Today's longest blades are 262.5 feet.
Eric Loth (University of Virginia) is one of the leaders of a team, which includes four universities and two national laboratories, that has three years to build and test a scaled prototype in the hopes of making the blade a reality.
The 200-meter blades would have segments that can spread out in light wind and tighten up in strong winds.
The segmented design, dubbed Segmented Ultralight Morphing Rotors, makes building and transporting the blades way easier than single-framed blades.
If everything goes the way they plan, the turbine could generate up to 50 megawatts of electricity - 25 times more energy than a traditional wind turbine.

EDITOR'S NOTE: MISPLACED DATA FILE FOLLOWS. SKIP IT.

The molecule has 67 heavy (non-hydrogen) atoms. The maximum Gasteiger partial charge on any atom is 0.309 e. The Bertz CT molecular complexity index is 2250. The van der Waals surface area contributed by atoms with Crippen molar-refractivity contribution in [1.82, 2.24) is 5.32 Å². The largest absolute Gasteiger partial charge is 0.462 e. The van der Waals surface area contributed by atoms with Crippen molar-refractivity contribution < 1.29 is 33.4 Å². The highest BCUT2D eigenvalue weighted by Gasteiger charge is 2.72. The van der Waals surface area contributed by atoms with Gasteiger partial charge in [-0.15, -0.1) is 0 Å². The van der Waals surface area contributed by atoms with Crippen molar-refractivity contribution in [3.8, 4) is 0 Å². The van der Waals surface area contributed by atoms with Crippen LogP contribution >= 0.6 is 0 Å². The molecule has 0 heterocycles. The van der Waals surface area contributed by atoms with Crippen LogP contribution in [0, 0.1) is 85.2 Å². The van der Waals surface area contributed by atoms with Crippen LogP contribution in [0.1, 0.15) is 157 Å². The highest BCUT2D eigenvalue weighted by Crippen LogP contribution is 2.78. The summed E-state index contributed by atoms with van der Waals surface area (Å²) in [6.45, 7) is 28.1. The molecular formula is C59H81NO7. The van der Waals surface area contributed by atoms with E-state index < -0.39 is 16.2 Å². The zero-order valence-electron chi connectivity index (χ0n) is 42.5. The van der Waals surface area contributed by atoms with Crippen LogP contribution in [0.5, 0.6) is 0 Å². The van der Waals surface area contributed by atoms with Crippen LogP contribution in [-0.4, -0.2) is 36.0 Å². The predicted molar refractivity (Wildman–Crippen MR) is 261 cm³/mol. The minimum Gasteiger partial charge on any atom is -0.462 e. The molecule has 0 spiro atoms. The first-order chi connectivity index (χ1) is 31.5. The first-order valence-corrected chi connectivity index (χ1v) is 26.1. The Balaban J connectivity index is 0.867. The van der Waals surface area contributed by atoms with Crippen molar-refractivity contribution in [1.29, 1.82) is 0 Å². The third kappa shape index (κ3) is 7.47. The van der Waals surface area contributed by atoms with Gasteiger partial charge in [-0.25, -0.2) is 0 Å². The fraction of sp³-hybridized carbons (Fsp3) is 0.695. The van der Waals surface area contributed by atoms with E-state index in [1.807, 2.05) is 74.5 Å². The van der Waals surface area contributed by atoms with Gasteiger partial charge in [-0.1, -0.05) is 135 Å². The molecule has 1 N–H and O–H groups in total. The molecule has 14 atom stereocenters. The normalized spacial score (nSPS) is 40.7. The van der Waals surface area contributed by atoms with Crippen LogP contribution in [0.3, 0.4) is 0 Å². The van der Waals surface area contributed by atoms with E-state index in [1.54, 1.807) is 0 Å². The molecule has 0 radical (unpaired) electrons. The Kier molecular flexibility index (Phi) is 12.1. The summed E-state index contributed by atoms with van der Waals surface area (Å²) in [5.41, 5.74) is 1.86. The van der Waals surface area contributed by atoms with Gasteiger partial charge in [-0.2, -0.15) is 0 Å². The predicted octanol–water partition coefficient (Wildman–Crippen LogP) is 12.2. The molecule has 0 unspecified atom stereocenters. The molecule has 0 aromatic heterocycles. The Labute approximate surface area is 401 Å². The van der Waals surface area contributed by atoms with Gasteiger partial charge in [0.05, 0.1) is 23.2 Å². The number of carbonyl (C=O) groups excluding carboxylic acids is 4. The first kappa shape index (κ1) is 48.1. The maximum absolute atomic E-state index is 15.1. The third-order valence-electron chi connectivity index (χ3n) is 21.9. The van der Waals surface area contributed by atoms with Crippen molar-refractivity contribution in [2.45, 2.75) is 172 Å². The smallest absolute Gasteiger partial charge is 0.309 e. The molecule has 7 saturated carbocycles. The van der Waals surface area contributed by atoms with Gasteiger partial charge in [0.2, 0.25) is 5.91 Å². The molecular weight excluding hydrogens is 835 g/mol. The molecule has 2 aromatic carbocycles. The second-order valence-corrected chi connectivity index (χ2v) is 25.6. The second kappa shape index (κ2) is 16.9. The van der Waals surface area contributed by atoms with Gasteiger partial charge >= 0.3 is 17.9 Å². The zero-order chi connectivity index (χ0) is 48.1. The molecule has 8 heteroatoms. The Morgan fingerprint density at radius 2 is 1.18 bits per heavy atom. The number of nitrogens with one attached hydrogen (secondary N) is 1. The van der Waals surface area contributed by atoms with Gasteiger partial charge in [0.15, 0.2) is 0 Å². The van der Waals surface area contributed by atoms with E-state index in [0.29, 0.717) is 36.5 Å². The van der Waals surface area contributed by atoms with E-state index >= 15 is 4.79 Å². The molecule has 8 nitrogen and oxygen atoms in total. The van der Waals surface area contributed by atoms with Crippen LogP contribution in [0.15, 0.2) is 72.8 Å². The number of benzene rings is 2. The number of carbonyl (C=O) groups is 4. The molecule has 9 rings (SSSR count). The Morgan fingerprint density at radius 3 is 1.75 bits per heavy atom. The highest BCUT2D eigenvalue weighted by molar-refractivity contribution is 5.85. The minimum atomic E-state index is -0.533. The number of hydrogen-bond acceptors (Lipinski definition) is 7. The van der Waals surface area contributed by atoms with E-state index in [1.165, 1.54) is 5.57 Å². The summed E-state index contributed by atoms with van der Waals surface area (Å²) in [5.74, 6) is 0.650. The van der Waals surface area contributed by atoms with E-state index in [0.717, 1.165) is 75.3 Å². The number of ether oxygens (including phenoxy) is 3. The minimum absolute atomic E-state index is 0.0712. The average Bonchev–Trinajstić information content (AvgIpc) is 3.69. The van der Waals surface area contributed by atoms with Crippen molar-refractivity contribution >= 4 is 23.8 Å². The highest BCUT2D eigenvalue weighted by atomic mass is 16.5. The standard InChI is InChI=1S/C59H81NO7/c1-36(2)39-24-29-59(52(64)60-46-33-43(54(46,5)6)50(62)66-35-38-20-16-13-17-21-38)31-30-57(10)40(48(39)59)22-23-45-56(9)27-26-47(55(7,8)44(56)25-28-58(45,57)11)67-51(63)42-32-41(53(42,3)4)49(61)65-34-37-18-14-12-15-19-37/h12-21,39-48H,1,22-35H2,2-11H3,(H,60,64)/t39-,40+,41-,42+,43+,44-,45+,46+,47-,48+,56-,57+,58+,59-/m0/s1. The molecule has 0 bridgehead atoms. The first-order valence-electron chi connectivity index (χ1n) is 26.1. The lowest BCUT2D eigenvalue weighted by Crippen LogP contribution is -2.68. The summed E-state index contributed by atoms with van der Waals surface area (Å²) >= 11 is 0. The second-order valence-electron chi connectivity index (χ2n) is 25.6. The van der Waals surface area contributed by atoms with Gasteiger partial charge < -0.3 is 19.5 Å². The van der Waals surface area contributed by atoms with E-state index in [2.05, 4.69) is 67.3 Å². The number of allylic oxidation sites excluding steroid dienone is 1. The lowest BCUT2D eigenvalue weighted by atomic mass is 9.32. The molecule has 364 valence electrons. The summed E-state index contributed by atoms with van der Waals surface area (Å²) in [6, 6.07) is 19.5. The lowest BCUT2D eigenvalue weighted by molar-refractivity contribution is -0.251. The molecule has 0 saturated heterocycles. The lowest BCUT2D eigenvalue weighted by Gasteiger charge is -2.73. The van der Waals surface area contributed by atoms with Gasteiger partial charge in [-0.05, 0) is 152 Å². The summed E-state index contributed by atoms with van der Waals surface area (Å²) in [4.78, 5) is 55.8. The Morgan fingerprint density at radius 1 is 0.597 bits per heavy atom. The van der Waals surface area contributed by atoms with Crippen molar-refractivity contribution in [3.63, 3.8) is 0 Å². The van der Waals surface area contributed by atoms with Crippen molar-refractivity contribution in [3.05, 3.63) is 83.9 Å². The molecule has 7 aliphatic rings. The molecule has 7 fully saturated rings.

The U.S. Energy Department is funding the project through its Advanced Research Projects Agency energy program at a cost of $3.5 million.
The project's goal is to produce a prototype at one-10th scale by 2019 that would be tested by the National Renewable Energy Laboratory in Colorado.
"Like a flower, the petals are spread out, and we reach out and grab as much wind as we can," Loth said.
Conversely, when winds blow with hurricane force the blades would contract, almost like a claw.
The super-sized blades will be broken down in 131.2-foot or 164-foot segments and assembled at the site.
A large offshore wind farm has been commissioned for construction beginning in 2016 off the southern coast of the United Kingdom, and is planned to have 32 turbines sized at 8 megawatts each, equivalent to the power needed for 180,000 homes.